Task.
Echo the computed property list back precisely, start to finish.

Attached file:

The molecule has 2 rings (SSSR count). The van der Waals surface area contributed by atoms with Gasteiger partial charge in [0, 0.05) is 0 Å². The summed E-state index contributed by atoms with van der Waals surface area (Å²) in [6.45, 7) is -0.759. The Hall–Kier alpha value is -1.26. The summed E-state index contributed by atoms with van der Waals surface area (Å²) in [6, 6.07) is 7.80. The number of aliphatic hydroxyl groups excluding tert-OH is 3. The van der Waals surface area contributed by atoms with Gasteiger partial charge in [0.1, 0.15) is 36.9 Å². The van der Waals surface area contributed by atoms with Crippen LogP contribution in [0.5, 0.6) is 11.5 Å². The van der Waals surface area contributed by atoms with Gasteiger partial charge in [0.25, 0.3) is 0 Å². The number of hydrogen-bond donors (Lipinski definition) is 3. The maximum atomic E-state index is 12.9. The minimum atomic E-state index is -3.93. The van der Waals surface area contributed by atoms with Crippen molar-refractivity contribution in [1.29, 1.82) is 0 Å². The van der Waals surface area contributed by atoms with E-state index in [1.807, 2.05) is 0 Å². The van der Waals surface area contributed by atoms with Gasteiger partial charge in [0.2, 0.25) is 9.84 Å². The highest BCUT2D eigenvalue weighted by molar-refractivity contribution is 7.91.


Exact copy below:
The molecule has 2 rings (SSSR count). The van der Waals surface area contributed by atoms with Gasteiger partial charge in [0, 0.05) is 0 Å². The summed E-state index contributed by atoms with van der Waals surface area (Å²) in [6.45, 7) is -0.759. The Hall–Kier alpha value is -1.26. The summed E-state index contributed by atoms with van der Waals surface area (Å²) in [6, 6.07) is 7.80. The number of aliphatic hydroxyl groups excluding tert-OH is 3. The van der Waals surface area contributed by atoms with Gasteiger partial charge in [0.1, 0.15) is 36.9 Å². The van der Waals surface area contributed by atoms with Crippen LogP contribution in [0.5, 0.6) is 11.5 Å². The van der Waals surface area contributed by atoms with Gasteiger partial charge in [0.25, 0.3) is 0 Å². The number of hydrogen-bond donors (Lipinski definition) is 3. The maximum atomic E-state index is 12.9. The minimum atomic E-state index is -3.93. The van der Waals surface area contributed by atoms with Crippen molar-refractivity contribution in [1.29, 1.82) is 0 Å². The van der Waals surface area contributed by atoms with E-state index in [1.807, 2.05) is 0 Å². The van der Waals surface area contributed by atoms with Gasteiger partial charge in [0.2, 0.25) is 9.84 Å². The highest BCUT2D eigenvalue weighted by molar-refractivity contribution is 7.91.